19th June 2015 - Health and social care under the new government

The new government takes up office with the NHS facing its biggest challenges for many years, while pressures on social care are escalating. Here we present our priorities for the government and other selected commentary and analysis, as the new parliament gets underway.

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19th June 2015 - Older people wait too long for essential social care

New figures released today (Wednesday 17 June) by Age UK show an escalating social care crisis in England with 2,431,120 bed days lost to the NHS between June 2010 and March 2015. 

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19th June 2015 – Women and Dementia

The purpose of this report from Alzheimer's Disease International is to understand the main issues affecting women in relation to dementia from an international perspective. The report examines the effect of gender on three specific groups: women living with dementia; women caring for people with dementia in a professional caring role; women undertaking an informal caregiving role for someone with dementia. The report also focuses on cross-cutting issues, including factors affecting women in low and middle income countries (LMICs); family structures and kinship; and the effects of migration. 

The report recommends that:

All countries need to understand the current and predicted prevalence and acknowledge that dementia disproportionately affects women. Accordingly, policy makers should review what support is currently available and what is required to meet future needs

There is also a need for skilled care competencies for health and care staff and professionals working with people living with dementia with complex needs and co-morbidities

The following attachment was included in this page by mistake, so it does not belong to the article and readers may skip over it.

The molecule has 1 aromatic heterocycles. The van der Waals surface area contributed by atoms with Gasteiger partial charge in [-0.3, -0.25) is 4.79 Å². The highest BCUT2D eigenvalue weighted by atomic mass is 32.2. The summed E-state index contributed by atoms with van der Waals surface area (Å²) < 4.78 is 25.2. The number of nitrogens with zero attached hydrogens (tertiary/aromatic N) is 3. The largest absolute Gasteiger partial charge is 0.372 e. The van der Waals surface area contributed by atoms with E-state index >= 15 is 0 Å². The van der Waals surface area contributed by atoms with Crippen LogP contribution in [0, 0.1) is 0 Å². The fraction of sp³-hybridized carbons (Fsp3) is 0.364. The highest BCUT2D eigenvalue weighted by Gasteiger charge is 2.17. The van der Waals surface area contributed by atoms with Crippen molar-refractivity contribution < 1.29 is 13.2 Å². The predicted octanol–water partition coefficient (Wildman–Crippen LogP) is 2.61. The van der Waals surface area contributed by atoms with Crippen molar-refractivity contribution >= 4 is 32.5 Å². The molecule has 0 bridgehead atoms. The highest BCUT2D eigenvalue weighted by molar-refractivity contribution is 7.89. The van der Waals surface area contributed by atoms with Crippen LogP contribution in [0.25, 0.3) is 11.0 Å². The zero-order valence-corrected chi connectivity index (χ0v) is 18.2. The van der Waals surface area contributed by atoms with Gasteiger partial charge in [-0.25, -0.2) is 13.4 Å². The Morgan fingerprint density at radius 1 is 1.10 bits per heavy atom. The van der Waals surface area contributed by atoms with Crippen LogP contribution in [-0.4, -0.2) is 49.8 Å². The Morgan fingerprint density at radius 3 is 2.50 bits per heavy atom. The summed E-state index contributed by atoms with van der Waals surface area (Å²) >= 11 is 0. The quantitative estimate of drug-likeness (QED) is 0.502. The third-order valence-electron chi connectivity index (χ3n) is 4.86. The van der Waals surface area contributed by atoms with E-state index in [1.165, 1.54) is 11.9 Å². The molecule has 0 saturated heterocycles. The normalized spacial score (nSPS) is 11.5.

In all regions people should be able to access appropriate information and support in place, enabling women across the world to continue to provide care, and to feel cared for themselves.

For more information see link




1st June 2015 - CQC: Integrated care for older people

This review looks at care for older people. It explores how different services are organised and coordinated, and how this affects the quality of care that people receive.

What we aim to achieve

Forming a better understanding of integrated care will help us to find out how it can lead to better outcomes for older people.

This project aims to:
Help us understand how well different health and social care services work together to meet older people's needs.
Make recommendations for care providers and commissioners about delivering integrated care for older people.
Help us to improve the way we regulate care services.

We plan to publish our recommendations next spring.

For more information see link



1st June 2015    Lay Visitors to assess quality in care - pilot scheme

What it would it feel like to live here? A report on a pilot scheme using Lay Visitors to assess quality in care homes and nursing homes for the elderly.

How did it start?
“ It was really depressing. The Care Quality Commission's reports on the home were really good, but my Dad was so unhappy there and I was certain that it could and should be so much better.” 

This was a fairly typical comment shared by a group of former health and/or social care professionals who were meeting together to discuss their concerns for their elderly relatives living in care homes or nursing homes.

The group decided to establish a framework to capture what they would want for their relatives; wanting them to be 

•Happy and content
•Comfortable and healthy
•Feeling individually valued and respected
•Not lonely
•Influencing our own day (choice)
•Appropriately stimulated

For more information see link



1st June 2015    Avoid medication as first resort for challenging behaviour  

The recommendation comes from latest guidance which covers the support and interventions that should be available for family members and carers of people with a learning difficulty and behaviour that challenges.

Between 5 and 15 per cent of people with learning disability develop behaviour that challenges. This can rise to 30 to 40 per cent in hospital settings, and is particularly high among teenagers and people in their early 20s.